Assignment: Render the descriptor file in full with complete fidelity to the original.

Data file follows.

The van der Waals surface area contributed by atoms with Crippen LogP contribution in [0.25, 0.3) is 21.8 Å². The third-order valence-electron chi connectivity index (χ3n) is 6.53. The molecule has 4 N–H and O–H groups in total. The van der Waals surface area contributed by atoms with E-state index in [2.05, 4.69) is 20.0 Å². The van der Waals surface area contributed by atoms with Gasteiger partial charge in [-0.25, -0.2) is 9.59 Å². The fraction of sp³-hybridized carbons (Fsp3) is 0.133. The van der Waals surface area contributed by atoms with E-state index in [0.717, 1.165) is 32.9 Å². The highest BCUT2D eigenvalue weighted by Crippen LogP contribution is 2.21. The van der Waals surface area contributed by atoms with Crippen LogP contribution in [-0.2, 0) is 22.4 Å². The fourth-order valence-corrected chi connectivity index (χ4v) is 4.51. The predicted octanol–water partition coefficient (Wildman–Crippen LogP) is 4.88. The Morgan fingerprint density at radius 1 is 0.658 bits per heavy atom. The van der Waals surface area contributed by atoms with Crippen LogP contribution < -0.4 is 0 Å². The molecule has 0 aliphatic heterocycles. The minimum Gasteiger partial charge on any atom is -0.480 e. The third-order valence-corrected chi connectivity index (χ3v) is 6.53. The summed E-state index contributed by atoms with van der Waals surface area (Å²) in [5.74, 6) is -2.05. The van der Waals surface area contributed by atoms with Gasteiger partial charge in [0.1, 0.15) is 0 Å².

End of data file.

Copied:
The van der Waals surface area contributed by atoms with Crippen LogP contribution in [0.25, 0.3) is 21.8 Å². The third-order valence-electron chi connectivity index (χ3n) is 6.53. The molecule has 4 N–H and O–H groups in total. The van der Waals surface area contributed by atoms with E-state index in [2.05, 4.69) is 20.0 Å². The van der Waals surface area contributed by atoms with Gasteiger partial charge in [-0.25, -0.2) is 9.59 Å². The fraction of sp³-hybridized carbons (Fsp3) is 0.133. The van der Waals surface area contributed by atoms with E-state index in [0.717, 1.165) is 32.9 Å². The highest BCUT2D eigenvalue weighted by Crippen LogP contribution is 2.21. The van der Waals surface area contributed by atoms with Crippen LogP contribution in [-0.2, 0) is 22.4 Å². The fourth-order valence-corrected chi connectivity index (χ4v) is 4.51. The predicted octanol–water partition coefficient (Wildman–Crippen LogP) is 4.88. The Morgan fingerprint density at radius 1 is 0.658 bits per heavy atom. The van der Waals surface area contributed by atoms with Crippen LogP contribution < -0.4 is 0 Å². The molecule has 0 aliphatic heterocycles. The minimum Gasteiger partial charge on any atom is -0.480 e. The third-order valence-corrected chi connectivity index (χ3v) is 6.53. The summed E-state index contributed by atoms with van der Waals surface area (Å²) in [5.74, 6) is -2.05. The van der Waals surface area contributed by atoms with Gasteiger partial charge in [0.1, 0.15) is 0 Å².